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Montenegro formally applies to join European Union

16 December 2008, 13:39 CET

(PARIS) - The mountainous Balkan republic of Montenegro formally applied on Monday to join the European Union, reopening the fraught issue of the bloc's expansion ambitions.

Prime Minister Milo Djukanovic made the request at a meeting in Paris with France's President Nicolas Sarkozy, who holds the rotating EU presidency, and the group's expansion commissioner, Finland's Olli Rehn.

Montenegro is a former Yugoslav republic that split from Serbia in 2006 following a national referendum and is now an independent country of around 680,000 people.

It signed a "Stabilisation and Association Agreement" with the European Union in October 2007, the first stage in a country's quest for membership.

Monday's formal request to join was the next hurdle in the lengthy process of reform and negotiation that candidate countries must undergo before joining the European Union, which already has 27 members.

"It's a great day for Montenegro," Djukanovic said.

"It's also a great day for the European Union, because today it confirms its intention to unite the European continent," he added, briefing reporters after a short meeting with the French leader at the Elysee Palace.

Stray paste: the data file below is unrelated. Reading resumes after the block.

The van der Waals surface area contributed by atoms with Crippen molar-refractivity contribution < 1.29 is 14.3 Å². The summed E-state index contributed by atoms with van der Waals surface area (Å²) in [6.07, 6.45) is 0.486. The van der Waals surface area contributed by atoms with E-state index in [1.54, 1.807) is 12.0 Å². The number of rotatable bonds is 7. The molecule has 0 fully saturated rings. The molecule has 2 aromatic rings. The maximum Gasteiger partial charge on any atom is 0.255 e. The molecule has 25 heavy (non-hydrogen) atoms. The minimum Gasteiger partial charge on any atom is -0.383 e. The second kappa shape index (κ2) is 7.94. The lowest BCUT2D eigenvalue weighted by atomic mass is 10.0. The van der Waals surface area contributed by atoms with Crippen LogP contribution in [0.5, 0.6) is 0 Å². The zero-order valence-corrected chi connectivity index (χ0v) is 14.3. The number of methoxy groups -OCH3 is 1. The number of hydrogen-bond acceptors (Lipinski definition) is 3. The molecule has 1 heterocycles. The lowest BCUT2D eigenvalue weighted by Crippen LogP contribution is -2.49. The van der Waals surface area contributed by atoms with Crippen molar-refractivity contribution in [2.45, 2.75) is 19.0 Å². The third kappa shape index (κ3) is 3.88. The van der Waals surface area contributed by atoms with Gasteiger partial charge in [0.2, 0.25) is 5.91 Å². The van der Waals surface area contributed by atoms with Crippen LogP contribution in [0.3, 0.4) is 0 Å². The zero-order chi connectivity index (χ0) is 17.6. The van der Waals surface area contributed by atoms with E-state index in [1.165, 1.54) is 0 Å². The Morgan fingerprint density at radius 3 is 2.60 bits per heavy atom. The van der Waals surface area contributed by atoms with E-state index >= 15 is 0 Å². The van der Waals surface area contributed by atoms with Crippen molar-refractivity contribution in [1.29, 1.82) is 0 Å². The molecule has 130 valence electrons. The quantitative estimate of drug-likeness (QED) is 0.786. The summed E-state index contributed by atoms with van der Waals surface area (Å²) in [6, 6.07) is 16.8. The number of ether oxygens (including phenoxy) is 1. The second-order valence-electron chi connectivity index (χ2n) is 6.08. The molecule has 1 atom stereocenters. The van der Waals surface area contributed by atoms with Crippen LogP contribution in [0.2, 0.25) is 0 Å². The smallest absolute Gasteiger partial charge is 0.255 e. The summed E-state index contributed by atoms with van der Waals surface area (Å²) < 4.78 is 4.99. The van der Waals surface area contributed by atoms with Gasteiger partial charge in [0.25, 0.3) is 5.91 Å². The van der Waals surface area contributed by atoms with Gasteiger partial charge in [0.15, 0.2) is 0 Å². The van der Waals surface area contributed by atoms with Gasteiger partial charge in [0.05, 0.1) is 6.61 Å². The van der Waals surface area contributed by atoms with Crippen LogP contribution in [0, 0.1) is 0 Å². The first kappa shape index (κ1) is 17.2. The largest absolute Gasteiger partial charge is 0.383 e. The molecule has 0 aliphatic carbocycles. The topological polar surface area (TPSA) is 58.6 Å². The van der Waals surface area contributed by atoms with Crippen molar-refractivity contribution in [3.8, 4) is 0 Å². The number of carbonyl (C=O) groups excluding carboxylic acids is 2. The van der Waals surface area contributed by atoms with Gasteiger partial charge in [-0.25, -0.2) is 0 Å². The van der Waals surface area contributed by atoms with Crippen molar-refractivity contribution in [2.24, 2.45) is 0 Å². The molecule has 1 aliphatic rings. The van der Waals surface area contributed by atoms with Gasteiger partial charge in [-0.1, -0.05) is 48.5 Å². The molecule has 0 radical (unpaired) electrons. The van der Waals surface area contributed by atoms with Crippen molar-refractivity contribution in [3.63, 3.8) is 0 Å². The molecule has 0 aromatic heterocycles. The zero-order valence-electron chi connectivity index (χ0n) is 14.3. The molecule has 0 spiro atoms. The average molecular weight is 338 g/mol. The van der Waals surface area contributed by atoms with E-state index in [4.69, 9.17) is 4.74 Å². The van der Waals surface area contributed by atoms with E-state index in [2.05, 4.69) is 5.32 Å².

The further expansion of Europe has become a controversial issue in recent years with many countries, France among them, opposed to admitting more new members until the Union's internal rules are reformed.

Last year, EU member states thought they had reached a deal to streamline the bloc's governance with the Lisbon treaty, but this was rejected by Irish voters in a referendum and has yet to be ratified by the Czech Republic.

Aside from Montenegro, Croatia, Turkey and Macedonia have also begun negotiations on joining the group. Albania, Bosnia and Serbia have also been promised the prospect of becoming members, but are not yet in formal talks.

The situation of Serbia has been made more complex by the case of Kosovo, which has declared independence and has EU ambitions of its own. Belgrade does not recognise Kosovo's independence, and EU members are split on the issue.

Candidate countries must meet a number of democratic, economic and legal standards before they are allowed to join the Union. Montenegro has promised reform, but has been labelled in the past as a haunt of organised crime.

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